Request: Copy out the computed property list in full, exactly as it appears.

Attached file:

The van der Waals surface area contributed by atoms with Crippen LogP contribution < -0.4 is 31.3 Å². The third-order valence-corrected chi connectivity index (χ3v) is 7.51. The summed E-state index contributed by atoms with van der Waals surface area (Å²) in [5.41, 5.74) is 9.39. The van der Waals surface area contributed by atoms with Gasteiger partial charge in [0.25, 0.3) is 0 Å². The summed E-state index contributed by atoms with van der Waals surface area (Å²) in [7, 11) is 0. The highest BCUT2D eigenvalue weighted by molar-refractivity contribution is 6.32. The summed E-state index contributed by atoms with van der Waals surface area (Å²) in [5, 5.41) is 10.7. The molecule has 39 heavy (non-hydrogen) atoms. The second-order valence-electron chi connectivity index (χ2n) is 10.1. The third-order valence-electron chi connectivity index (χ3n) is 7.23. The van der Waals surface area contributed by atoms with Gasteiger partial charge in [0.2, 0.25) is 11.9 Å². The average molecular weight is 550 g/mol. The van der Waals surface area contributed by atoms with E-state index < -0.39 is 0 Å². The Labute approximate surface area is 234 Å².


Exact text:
The van der Waals surface area contributed by atoms with Crippen LogP contribution < -0.4 is 31.3 Å². The third-order valence-corrected chi connectivity index (χ3v) is 7.51. The summed E-state index contributed by atoms with van der Waals surface area (Å²) in [5.41, 5.74) is 9.39. The van der Waals surface area contributed by atoms with Gasteiger partial charge in [0.25, 0.3) is 0 Å². The summed E-state index contributed by atoms with van der Waals surface area (Å²) in [7, 11) is 0. The highest BCUT2D eigenvalue weighted by molar-refractivity contribution is 6.32. The summed E-state index contributed by atoms with van der Waals surface area (Å²) in [5, 5.41) is 10.7. The molecule has 39 heavy (non-hydrogen) atoms. The second-order valence-electron chi connectivity index (χ2n) is 10.1. The third-order valence-electron chi connectivity index (χ3n) is 7.23. The van der Waals surface area contributed by atoms with Gasteiger partial charge in [0.2, 0.25) is 11.9 Å². The average molecular weight is 550 g/mol. The van der Waals surface area contributed by atoms with E-state index < -0.39 is 0 Å². The Labute approximate surface area is 234 Å².